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So, I have been here for a week already and I have been the new “Big Brother” to the boys. They all met me in May, and were all happy to see me again. They enjoy having an American as a friend and are curious about all sorts of things. I also have visited the slum and have been addressing the medical needs. There is everything from common lacerations and abrasions, to skin, eye and ear problems. For more serious matters, I bring the person to the local hospital and with my NGO card, I can get them in right away for treatment. I have seen some pretty bad skin issues, because the fact is that the people don’t take as much showers as they should. Common hygiene is not really practiced or known, and with the treatment I administer, I also educate as best I can.

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Besides, the slum and Train station work, I also visit the local government hospital a couple times a week and it is still is as difficult to see as it was for me 10 years prior when I came as a student. Yet even though the conditions are difficult to see, the simple human to human connection is still needed. And the very simple action of going to an old man, who is looking dazed and to hold his hand and look him in the eyes with a smile and respect can bring even him to some grateful tears. It is sometimes the most simplest actions such as these, that can spur life into the temporarily broken bodies and spirits in the hospital.

I am grateful to be here, but it is also another one of the most difficult experiences in my waking life I have ever experienced. To see so many on the street, disabled, hurt, diseased. After so many people, it sort of becomes commonplace and one can just accept that everyone in this environment is struggling to eat but that somehow no one is really starving. The Bengali people do look out for each other, but can only give so much of their own resources.

Now for these boys, they can live in the train station their entire life. And to be honest, some of them probably will. They love the station, it is their home, their identity and family. Yet, it is not the best place to raise a baby or a family, and of course there can be exploitation or even kidnappings, as it happened to one of the little babies of a young man we know.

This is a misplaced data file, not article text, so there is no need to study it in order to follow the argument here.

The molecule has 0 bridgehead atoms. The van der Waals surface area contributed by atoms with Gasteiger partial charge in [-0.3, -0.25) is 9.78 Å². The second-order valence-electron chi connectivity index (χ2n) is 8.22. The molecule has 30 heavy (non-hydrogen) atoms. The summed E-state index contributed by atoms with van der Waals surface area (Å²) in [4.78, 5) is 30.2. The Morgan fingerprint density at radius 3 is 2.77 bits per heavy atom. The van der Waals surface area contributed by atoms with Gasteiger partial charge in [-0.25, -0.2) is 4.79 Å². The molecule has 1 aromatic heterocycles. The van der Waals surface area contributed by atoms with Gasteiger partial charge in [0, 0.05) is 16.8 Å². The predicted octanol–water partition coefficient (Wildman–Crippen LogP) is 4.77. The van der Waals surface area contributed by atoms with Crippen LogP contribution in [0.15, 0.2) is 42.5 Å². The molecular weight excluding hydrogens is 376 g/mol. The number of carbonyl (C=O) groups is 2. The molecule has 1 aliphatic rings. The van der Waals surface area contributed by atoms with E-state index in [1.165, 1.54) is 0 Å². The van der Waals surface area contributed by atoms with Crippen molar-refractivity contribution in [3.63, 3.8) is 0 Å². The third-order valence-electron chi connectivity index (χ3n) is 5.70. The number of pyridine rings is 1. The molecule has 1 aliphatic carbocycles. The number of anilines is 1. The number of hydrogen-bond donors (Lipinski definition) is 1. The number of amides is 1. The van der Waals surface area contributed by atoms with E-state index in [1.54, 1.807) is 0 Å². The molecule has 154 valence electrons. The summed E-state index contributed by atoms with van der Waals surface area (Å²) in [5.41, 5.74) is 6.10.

When I visited the boys earlier this year, I got an idea to bring more education resources to them through the use of laptops and technology. I felt they were more than capable to interact and learn programs, and that with the right initial directions, they could self teach themselves and add to their own livelihoods.

Now, 5 months later, this idea has transformed into raising $5,000 seed money and acquiring 8 laptops to kickstart the classroom/computer lab project (link here). The simple mention of my decision to help these boys has inspired 4 of my friends to come volunteer alongside and contribute collectively to make the classroom a reality for them.

Just a couple weeks ago I proposed the project to the boys and asked if it was something they wanted and they all raised their hands enthusiastically. When I asked them a good location for them so they can all walk there easily, they gave me the best location and district.

Next week, my friends arrive and soon the classroom (titled Avasar Shala) will begin in addition to the existing work of the Pilgrims of Charity. I am writing from an internet cafe now where I pay 15 cents an hour and listening to some deep house music. It is the weekend, and I will definitely take some needed rest after my first week here.

Thanks for reading, for the continued support at this time. I launched a small campaign for the project and if you want to contribute financially, you can. Or if you want to visit me while I am here, come. I will stay till Dec 20.